Altar with wishes written on pieces of paper wrapped with money at the New Orleans Historic Voodoo Museum, Dumaine Street, New Orleans, Louisiana, August 2019. This museum is privately operated and has three small rooms featuring quite a number of altars with offerings, along with the history of Voodoo Queen Marie Laveau and explanations of various aspects of Voodoo. Not far from the museum, there is a shop called Marie Laveau's on Bourbon Street (which is as rowdy as its reputation in the business district closer to Canal Street). We stopped in to Marie Laveau's, where there was an altar to her. I purchased a pack of tarot cards there, which seems an appropriate souvenir of New Orleans. This altar is perhaps the most inspirational thing I saw on my trip in terms of leading me to new ideas. I can't stop thinking about it.
Altar with wishes written on pieces of paper wrapped with money at the New Orleans Historic Voodoo Museum, Dumaine Street, New Orleans, Louisiana, August 2019. This museum is privately operated and has three small rooms featuring quite a number of altars with offerings, along with the history of Voodoo Queen Marie Laveau and explanations of various aspects of Voodoo. Not far from the museum, there is a shop called Marie Laveau’s on Bourbon Street (which is as rowdy as its reputation in the business district closer to Canal Street). We stopped in to Marie Laveau’s, where there was an altar to her. I purchased a pack of tarot cards there, which seems an appropriate souvenir of New Orleans. This altar (the one pictured above) is perhaps the most inspirational thing I saw on my trip in terms of leading me to new ideas. I can’t stop thinking about it.

Along with experiencing all these places, we suffered the oppressive August heat and humidity in NOLA as we traveled from one to another on foot. We were told many times by locals that August is not usually a busy season for them because of the weather and we marveled at the locals who were working strenuous jobs while wearing jeans out in the heat. We also learned that we couldn’t walk at our typical scurrying-in-the-cold Minnesota pace because that just heated us up faster. We had to sloooooow down and find respite in one of the many wonderful restaurants.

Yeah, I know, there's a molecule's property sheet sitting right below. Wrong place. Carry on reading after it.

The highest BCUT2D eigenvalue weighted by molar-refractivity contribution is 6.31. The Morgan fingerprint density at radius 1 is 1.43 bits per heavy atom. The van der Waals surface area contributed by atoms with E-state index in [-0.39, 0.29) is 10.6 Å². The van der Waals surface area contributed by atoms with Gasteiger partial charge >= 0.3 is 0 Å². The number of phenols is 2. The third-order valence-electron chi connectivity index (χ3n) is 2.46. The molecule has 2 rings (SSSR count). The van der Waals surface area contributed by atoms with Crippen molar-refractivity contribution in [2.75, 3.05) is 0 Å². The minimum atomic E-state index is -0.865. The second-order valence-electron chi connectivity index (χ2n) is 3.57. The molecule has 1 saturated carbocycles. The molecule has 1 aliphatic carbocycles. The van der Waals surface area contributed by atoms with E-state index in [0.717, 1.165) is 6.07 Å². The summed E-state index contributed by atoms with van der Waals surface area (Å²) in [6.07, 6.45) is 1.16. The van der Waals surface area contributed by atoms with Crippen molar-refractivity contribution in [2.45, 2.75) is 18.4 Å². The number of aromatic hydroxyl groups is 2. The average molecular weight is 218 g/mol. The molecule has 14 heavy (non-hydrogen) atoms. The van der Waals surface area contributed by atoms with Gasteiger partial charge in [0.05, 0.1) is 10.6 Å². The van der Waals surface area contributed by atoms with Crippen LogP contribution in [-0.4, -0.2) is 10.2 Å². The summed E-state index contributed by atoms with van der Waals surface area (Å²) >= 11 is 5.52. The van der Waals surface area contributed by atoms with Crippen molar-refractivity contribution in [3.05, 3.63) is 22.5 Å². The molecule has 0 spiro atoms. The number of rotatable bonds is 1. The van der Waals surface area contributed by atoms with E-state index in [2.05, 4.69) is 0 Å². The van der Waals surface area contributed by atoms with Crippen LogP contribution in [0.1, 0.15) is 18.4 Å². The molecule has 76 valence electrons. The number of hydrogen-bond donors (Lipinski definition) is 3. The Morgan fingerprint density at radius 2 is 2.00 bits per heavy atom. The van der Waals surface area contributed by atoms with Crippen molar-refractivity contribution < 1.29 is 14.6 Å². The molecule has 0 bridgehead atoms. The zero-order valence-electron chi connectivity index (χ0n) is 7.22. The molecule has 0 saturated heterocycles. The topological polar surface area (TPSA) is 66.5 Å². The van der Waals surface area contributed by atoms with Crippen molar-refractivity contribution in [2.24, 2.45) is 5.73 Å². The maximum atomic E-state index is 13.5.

We had to try local foods, like gumbo, fried chicken, fried catfish, alligator, and po’ boys. I enjoyed a marvelous shrimp/spinach/strawberry salad at Gumbo Ya-Ya. There were two Mediterranean restaurants in the French Quarter that served exquisite food, Mona’s on Frenchmen Street and Cleo’s on  Decatur Street. But my favorite dish of all was debris. Or should that be capitalized? Debris. While that might sound like something you’d dredge off the bottom of the Mississippi in NOLA, it’s actually the heavenly bits of beef and juice left behind from roasting a chunk of beef. I had Debris at Mother’s Restaurant, just around the corner from the Eliza Jane.

From the waitstaff at restaurants to the hotel personnel to the bartenders to the folks at museums and shops, starting with our Uber driver Jerome and ending with our ride to the airport from Kerry Roby of Kerry’s New Orleanian Transportation Service, everyone one we talked to knew a great deal about the history of NOLA and they were willing to share it. They were using history to sell NOLA. Because they were proud of the city, they were happy to share and they were authentic in their recommendations. We went to NOLA with very little pre-trip research and we ended up finding fabulous things to do and places to visit and eat based on what local folks suggested.

What a trip!